Screened as part of NZIFF 2023

If Only I Could Hibernate 2023

Baavgai bolohson

Directed by Zoljargal Purevdash

In this first Mongolian Official Selection at Cannes, a teenage boy dreams of winning a scholarship in a national physics competition but his hopes are jeopardized when his mother leaves him to care for his siblings alone.

Mongolia In Mongolian with English subtitles
99 minutes Colour / DCP

Director, Screenplay


Zoljargal Purevdash
Frédéric Corvez
Maéva Savinien


Davaanyam Delgerjargal


Alexandra Strauss

Production Designer

Binderiya Munkhbat

Art Direction

Ariuntugs Tserenpil


Johanni Curtet


Battsooj Uurtsaikh
Nominjiguur Tsend
Tuguldur Batsaikhan
Batmandakh Batchuluun
Ganchimeg Sandagdorj
Batsaikhan Battulga
Urnukhbayar Battogtokh


Cannes (Un Certain Regard) 2023


As the first Mongolian film to play in the Official Selection at Cannes, Zoljargal Purevdash’s accomplished debut is a gentle and poignant look at the socioeconomic changes transforming modern-day Mongolia.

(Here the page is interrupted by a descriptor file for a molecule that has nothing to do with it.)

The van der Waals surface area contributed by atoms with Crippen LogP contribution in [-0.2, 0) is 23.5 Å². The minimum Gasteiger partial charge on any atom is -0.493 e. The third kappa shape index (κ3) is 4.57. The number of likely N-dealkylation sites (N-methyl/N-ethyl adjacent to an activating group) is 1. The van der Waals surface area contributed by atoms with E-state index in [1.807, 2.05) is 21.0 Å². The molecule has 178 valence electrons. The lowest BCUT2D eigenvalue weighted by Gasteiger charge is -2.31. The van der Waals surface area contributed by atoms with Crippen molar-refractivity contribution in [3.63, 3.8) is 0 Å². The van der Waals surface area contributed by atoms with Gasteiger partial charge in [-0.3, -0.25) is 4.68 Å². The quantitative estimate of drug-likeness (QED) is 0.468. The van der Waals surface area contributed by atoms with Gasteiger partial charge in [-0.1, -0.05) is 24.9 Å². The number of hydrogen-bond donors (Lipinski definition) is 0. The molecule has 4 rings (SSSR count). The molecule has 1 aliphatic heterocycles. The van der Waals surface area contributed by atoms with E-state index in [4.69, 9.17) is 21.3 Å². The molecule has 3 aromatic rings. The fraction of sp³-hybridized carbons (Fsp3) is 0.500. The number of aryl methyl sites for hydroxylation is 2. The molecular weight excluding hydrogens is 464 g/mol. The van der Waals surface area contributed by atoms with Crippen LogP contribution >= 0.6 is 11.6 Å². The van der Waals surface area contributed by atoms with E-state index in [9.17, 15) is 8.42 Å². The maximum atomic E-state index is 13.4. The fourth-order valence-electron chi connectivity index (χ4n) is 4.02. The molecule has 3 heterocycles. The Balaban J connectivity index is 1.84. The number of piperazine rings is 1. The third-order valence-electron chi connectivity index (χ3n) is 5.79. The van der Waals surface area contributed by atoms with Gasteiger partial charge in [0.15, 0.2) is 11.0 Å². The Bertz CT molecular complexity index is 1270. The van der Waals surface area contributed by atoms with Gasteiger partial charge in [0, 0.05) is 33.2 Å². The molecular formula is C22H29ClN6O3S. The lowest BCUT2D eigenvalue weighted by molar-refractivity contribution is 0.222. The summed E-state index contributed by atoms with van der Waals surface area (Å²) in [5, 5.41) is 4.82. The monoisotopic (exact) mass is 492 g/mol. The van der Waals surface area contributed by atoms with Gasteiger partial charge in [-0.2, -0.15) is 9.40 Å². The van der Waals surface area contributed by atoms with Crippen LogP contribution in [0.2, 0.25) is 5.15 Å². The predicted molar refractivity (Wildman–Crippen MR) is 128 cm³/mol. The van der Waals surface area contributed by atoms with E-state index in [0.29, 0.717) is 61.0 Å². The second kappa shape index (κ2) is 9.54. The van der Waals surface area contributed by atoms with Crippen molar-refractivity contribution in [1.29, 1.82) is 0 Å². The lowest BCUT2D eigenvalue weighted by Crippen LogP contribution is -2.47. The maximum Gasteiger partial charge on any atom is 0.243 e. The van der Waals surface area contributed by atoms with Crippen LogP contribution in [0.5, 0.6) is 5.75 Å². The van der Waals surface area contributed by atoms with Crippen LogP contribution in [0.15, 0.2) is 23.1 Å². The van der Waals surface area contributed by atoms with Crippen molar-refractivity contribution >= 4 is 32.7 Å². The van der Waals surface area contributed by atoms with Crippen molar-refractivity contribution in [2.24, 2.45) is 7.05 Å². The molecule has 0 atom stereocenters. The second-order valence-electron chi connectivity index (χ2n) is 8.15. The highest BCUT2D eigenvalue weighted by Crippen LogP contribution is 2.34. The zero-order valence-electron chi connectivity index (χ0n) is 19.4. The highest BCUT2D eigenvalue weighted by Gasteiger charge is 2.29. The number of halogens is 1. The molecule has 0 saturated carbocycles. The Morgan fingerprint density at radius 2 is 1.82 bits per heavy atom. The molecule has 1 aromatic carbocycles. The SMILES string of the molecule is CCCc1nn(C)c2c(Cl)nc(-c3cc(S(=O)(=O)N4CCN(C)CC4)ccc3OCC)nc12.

Ulzii (Battsooj Uurtsaikh), a poor 15-year-old who lives in a yurt with his mother and three siblings in the outskirts of Ulaanbaatar, is a talented physics student at school. Hoping to attend university one day, he is encouraged by his teacher to train for a national competition and win a scholarship to one of the best schools in the country. However, when his struggling alcoholic mother leaves to find work in the countryside, Ulzii must take care of his younger siblings while balancing his academic life. As the brutal Mongolian winter sets in and heating becomes more difficult, Ulzii, too proud to ask for help, begins to drift further away from his aspirations in a bid to survive.

With affecting and charming performances from its young cast, If Only I Could Hibernate is gentle in its pace but does not shy away from highlighting the devastation faced by a traditionally nomadic nation in the name of increasing “economic development”, shining a spotlight on those left behind. — Vicci Ho

“Purevdash and her cast… approach this subject with a gentle touch… Ariuntugs Tserenpil’s sensitive production design renders this space as cosy rather than rundown—this is a family home, after all, and there are photos on the wall, toys scattered on the floor and a television in the corner. Indeed, the whole film is careful to portray its characters as dynamic individuals attempting to break free of economic shackles rather than victims of circumstance.” — Nikki Baughan, Screendaily